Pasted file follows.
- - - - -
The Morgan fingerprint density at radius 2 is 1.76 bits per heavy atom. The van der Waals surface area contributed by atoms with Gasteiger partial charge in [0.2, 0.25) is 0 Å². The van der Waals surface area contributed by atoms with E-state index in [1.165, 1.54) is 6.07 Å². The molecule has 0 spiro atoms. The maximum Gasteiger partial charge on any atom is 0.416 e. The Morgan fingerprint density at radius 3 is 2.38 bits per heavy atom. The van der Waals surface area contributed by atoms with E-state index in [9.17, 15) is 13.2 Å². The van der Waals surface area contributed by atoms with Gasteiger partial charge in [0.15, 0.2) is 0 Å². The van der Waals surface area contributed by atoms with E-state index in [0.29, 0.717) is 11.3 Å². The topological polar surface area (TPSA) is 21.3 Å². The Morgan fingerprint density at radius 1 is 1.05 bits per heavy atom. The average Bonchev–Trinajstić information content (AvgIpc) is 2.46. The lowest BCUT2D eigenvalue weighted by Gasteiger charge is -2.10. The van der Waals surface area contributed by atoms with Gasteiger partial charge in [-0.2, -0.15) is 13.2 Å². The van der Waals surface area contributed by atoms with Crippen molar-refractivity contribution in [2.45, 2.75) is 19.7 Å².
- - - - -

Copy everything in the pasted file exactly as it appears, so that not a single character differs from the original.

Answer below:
The Morgan fingerprint density at radius 2 is 1.76 bits per heavy atom. The van der Waals surface area contributed by atoms with Gasteiger partial charge in [0.2, 0.25) is 0 Å². The van der Waals surface area contributed by atoms with E-state index in [1.165, 1.54) is 6.07 Å². The molecule has 0 spiro atoms. The maximum Gasteiger partial charge on any atom is 0.416 e. The Morgan fingerprint density at radius 3 is 2.38 bits per heavy atom. The van der Waals surface area contributed by atoms with E-state index in [9.17, 15) is 13.2 Å². The van der Waals surface area contributed by atoms with Gasteiger partial charge in [0.15, 0.2) is 0 Å². The van der Waals surface area contributed by atoms with E-state index in [0.29, 0.717) is 11.3 Å². The topological polar surface area (TPSA) is 21.3 Å². The Morgan fingerprint density at radius 1 is 1.05 bits per heavy atom. The average Bonchev–Trinajstić information content (AvgIpc) is 2.46. The lowest BCUT2D eigenvalue weighted by Gasteiger charge is -2.10. The van der Waals surface area contributed by atoms with Gasteiger partial charge in [-0.2, -0.15) is 13.2 Å². The van der Waals surface area contributed by atoms with Crippen molar-refractivity contribution in [2.45, 2.75) is 19.7 Å².